GHANA POLITICS: As Cape Coast Humiliates Nana Konadu…. – By Dr Michael J.K. Bokor

The writer, Dr Michael J.K. Bokor
Many factors have combined to make the NDC steadily unattractive these days. Whether by design or miscalculated manouevres, the party is moving toward an unpleasant Fate. Obviously, the situation in the party has degenerated to such an extent as to alarm every genuine supporter of the party whose commitment, sacrifices, and prayer have sustained the party thus far.

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Apart from the harm being done the party’s interests by internal wranglings and factionalism, it is clear from events happening all over the country that the party’s activists are more interested in goring each other than working in a concerted manner to build the party. No wonder, the party’s future viability is at stake.

It is an understatement to say that the Mills-led government has a serious credibility problem, arising from its inability to fulfill its electioneering campaign promises, inability to solve problems to improve the standard of living in the country, failure to create jobs and to instill confidence in the youth that their future will be bright, inability to curb serious crimes [armed robbery, especially], and many more.

The government seems not to be as productive as expected and its inadequacies have already angered many people [including the NDC’s own followers]. Numerous allegations of corruption and the open display of self-acquisitiveness by government functionaries have already demoralized segments of the electorate and turned some against the government. As Election 2012 looms large, indications are becoming clear that the NDC will have it tough in clawing back the public goodwill and support that it once had.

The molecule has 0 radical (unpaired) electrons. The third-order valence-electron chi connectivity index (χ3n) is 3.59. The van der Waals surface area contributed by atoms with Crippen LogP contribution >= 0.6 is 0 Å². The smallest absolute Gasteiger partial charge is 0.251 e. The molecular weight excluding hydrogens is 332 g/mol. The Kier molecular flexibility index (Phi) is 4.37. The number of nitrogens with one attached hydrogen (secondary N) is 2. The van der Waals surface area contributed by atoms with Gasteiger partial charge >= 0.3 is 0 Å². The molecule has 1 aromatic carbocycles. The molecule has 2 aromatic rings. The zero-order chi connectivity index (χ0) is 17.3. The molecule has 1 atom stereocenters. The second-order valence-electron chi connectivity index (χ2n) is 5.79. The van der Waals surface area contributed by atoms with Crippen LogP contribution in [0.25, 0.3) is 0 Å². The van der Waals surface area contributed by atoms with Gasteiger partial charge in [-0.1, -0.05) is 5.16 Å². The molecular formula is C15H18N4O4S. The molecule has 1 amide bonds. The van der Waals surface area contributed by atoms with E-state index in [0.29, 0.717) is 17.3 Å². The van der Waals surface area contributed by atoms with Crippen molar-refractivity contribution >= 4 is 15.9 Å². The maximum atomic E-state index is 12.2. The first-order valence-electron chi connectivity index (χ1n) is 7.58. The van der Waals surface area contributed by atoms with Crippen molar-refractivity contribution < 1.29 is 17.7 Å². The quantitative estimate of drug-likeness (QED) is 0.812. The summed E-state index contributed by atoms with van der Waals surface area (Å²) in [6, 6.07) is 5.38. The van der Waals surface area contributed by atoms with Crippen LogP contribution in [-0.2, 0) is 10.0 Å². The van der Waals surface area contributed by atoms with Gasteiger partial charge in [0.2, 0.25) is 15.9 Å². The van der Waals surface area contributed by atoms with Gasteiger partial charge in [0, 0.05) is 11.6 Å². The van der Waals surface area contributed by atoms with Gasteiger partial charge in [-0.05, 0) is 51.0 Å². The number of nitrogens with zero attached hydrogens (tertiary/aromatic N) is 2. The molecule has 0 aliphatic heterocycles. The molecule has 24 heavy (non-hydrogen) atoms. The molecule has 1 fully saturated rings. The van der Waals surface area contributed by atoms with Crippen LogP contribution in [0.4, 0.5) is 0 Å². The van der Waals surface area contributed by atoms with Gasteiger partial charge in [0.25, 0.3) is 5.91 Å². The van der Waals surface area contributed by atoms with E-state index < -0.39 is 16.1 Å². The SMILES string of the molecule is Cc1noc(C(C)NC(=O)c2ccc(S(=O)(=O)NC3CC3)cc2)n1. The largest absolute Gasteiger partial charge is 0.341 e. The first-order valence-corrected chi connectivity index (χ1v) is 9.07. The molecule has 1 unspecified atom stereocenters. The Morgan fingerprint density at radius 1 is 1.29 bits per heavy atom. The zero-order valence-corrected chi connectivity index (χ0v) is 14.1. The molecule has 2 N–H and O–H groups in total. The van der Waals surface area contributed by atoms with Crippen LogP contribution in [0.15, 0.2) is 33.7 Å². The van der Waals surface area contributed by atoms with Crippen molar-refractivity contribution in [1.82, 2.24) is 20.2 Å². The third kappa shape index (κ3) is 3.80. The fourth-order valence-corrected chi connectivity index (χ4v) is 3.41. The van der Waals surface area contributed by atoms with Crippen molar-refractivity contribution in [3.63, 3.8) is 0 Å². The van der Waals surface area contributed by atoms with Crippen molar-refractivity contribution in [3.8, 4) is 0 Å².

These problems notwithstanding, the NDC continues to shoot itself in the foot. The latest episode to deepen the party’s woes happened in Cape Coast yesterday when Nana Konadu Agyemang-Rawlings was prevented from interacting with her supporters as part of her national thanksgiving tour. Of course, that sordid event has its own implications at different levels; but it goes to confirm that the factionalism that continues to be the party’s bane has now reached the highest level of nastiness.

Although I don’t support the physical action by those machomen against her, I think that she brought the vulgarity upon herself. I have always insisted that Nana Konadu’s real intentions are not good for the Mills-led government. She is still bent on damaging its interests, learning nothing useful from the Sunyani Verdict.

Does she really need this kind of thanksgiving overtures? If the Sunyani Verdict gave her the rude awakening to know her station in the party, and all genuine followers of the NDC agreed that factionalism and internal bickering be avoided after the Sunyani Congress, what justification is there for her to embark on this kind of tour to address those in the party she thinks still owe allegiance to her? In its scope, nature, and intent, this thanksgiving tour is designed to further her politics of division.